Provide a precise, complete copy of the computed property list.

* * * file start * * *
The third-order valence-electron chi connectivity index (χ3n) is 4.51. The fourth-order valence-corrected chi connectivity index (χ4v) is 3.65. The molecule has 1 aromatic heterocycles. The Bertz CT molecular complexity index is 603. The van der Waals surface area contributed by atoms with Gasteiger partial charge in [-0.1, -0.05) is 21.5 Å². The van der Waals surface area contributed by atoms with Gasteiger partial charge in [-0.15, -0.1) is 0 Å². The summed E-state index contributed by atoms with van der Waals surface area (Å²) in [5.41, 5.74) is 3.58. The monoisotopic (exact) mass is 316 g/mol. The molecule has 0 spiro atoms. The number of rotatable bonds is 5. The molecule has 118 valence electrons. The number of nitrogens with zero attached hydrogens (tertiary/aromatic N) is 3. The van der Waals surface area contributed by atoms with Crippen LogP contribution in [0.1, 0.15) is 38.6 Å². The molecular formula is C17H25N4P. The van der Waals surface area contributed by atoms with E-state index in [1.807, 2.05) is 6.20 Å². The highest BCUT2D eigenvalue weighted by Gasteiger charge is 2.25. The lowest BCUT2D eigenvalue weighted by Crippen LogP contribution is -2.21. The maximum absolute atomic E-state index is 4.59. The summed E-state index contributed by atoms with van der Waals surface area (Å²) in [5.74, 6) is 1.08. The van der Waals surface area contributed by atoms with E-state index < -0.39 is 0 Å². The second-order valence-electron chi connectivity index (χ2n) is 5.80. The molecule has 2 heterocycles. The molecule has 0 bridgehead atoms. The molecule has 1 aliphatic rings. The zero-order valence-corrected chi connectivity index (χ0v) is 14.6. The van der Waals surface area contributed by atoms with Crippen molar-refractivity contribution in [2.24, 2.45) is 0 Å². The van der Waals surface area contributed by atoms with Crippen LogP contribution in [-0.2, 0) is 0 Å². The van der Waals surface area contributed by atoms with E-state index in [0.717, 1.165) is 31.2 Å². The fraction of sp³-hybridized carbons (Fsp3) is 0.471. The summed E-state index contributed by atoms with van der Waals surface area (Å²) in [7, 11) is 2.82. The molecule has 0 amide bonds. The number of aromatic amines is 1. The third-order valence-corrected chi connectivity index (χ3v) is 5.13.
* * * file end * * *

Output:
The third-order valence-electron chi connectivity index (χ3n) is 4.51. The fourth-order valence-corrected chi connectivity index (χ4v) is 3.65. The molecule has 1 aromatic heterocycles. The Bertz CT molecular complexity index is 603. The van der Waals surface area contributed by atoms with Gasteiger partial charge in [-0.1, -0.05) is 21.5 Å². The van der Waals surface area contributed by atoms with Gasteiger partial charge in [-0.15, -0.1) is 0 Å². The summed E-state index contributed by atoms with van der Waals surface area (Å²) in [5.41, 5.74) is 3.58. The monoisotopic (exact) mass is 316 g/mol. The molecule has 0 spiro atoms. The number of rotatable bonds is 5. The molecule has 118 valence electrons. The number of nitrogens with zero attached hydrogens (tertiary/aromatic N) is 3. The van der Waals surface area contributed by atoms with Crippen LogP contribution in [0.1, 0.15) is 38.6 Å². The molecular formula is C17H25N4P. The van der Waals surface area contributed by atoms with E-state index in [1.807, 2.05) is 6.20 Å². The highest BCUT2D eigenvalue weighted by Gasteiger charge is 2.25. The lowest BCUT2D eigenvalue weighted by Crippen LogP contribution is -2.21. The maximum absolute atomic E-state index is 4.59. The summed E-state index contributed by atoms with van der Waals surface area (Å²) in [5.74, 6) is 1.08. The van der Waals surface area contributed by atoms with E-state index < -0.39 is 0 Å². The second-order valence-electron chi connectivity index (χ2n) is 5.80. The molecule has 2 heterocycles. The molecule has 0 bridgehead atoms. The molecule has 1 aliphatic rings. The zero-order valence-corrected chi connectivity index (χ0v) is 14.6. The van der Waals surface area contributed by atoms with Crippen molar-refractivity contribution in [2.24, 2.45) is 0 Å². The van der Waals surface area contributed by atoms with Crippen LogP contribution in [-0.2, 0) is 0 Å². The van der Waals surface area contributed by atoms with E-state index in [0.717, 1.165) is 31.2 Å². The fraction of sp³-hybridized carbons (Fsp3) is 0.471. The summed E-state index contributed by atoms with van der Waals surface area (Å²) in [7, 11) is 2.82. The molecule has 0 amide bonds. The number of aromatic amines is 1. The third-order valence-corrected chi connectivity index (χ3v) is 5.13.